Harry Randall’s past still lingers on his lips – a touch of Welsh accent lingers in the voice of the Bristol Scrum-Half, telling the story of a young man now trapped between two nations.
Tiny number 9 – who is only 5 feet 8 inches tall and weighs only 11 pounds – attended the same school as George North and Alun Wyn Jones, was in Scarlets Academy, and played at the Shane Williams Club as a kid. But now, after a short pause, he says, “Well, personally I consider myself English.
“Wales was a big part of my childhood so I’ll never forget it.” I had a great upbringing there. Wales will always have a place in my heart but I teach myself English as I was born in England and have English parents. “
Bristol Scrum-Half Harry Randall could make a decision between England and Wales
Randall impresses this season for the Bristol Bears and his loyalties are put to the test
To fully explain the story, Randall, who will face Newcastle on New Year’s Day, was born in Slough, but at the age of four he was adopted by his parents – Joby and Shella – and his two other sons, Jake and Charlie, then eight and six into the Amman Valley.
They still live near the Brecon Beacons where they run their own rooftop business. Randall has lived in Wales for 13 of his 23 years and feels very attached to the place.
“My first very local club was Tycroes, the village I lived in,” explains Randall. “And then I played for Amman United – they are famous for being Shane Williams’ local club.”
“That was very exciting and it was good to be part of a small club where someone was playing on an international level. It was an inspiration to us on that level. I also played for Kidwelly and played a little with some friends. It was a good experience to be down there. Very pleasant.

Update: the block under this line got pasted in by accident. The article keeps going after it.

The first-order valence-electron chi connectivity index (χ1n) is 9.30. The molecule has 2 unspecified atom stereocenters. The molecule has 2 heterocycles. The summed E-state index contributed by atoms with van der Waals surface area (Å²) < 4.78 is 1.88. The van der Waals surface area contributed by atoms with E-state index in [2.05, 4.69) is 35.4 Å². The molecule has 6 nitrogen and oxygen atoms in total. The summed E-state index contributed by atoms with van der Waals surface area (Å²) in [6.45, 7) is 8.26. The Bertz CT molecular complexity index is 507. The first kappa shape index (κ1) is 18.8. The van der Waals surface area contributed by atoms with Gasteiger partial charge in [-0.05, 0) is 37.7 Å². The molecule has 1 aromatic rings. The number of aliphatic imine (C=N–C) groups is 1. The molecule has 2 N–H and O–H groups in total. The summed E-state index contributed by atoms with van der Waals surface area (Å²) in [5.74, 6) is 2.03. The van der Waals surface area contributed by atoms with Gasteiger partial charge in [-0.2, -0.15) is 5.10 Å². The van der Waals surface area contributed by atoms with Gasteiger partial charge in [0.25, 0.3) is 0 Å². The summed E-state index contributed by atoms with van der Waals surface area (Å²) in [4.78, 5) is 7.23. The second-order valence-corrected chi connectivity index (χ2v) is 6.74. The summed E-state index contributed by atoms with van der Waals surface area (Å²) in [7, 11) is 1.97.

“While I was at Llandovery College, I was at Scarlets Academy for a few years. There were a couple of Alun Wyn Jones and George North shirts scattered around the school. It was a good inspiration to know that these boys had left the same college and to try to follow in their footsteps to some extent. “
Randall has a strong affinity with Wales after spending 13 of his 23 years in the country
But will he? Or will the smell of the red rose lure him away? In 2021, his loyalties are sure to be put to the test.
Welsh coach Wayne Pivac may have three top Scrum halves – in Gareth Davies, Tomos Williams and Rhys Webb – but he’s already expressed an interest in adding Randall to his Bristol-Welsh contingent, which includes half Callum Sheedy and Ioan Lloyd belong .
And England coach Eddie Jones could soon be looking for a No. 9 to replace Leicester’s test centurion Ben Youngs, 31, and has already mentioned the Bears pocket rocket by name.
“It would be an absolutely difficult decision,” admits Randall. “I see myself as an Englishman, but Wales has a place in my heart.”
And then did teammates Sheedy and Lloyd lean on him to join them in Welsh red?
“Not necessarily!” Smiles Randall. “I’m very close to both of them so it’s nice to see they’re fine, get into the Wales squad and do their thing.”
Randall (center) admits that his Welsh teammates in Bristol don’t convince him at all
“It’s great and deserved for both of you, and it’s good to hear their stories from the camp and how they enjoyed it.”
Despite playing for Wales under the age of 18, Randall has spent most of his professional career in England.
At 17, he moved to Hartpury College, entered the Gloucester system and represented England under the age of 20 before moving to Bristol in 2018.
There he found his niche. And Randall may be one of the smallest players in the Premiership, but he packs a punch.
Randall (left) has played international youth rugby for the England U20 during his career
“I always say now that it has benefited me to have two older brothers who shake me up a little,” he adds.
“I’m not the biggest of the boys. When I was young, it helped me strengthen myself.”
“I’ve always been confident enough to face bigger guys.” It all comes from there.
“Rugby is a game for all shapes and sizes. So it’s about practicing my tackle skills and techniques.”
Randall suits Bristol as well as his club suits him. ambitious and sharp to dazzle. At the start of the new year, the bears are third in the league and still have one shot in the European quarter-finals.
Randall and the Bears do well in both the Premier League and European competitions
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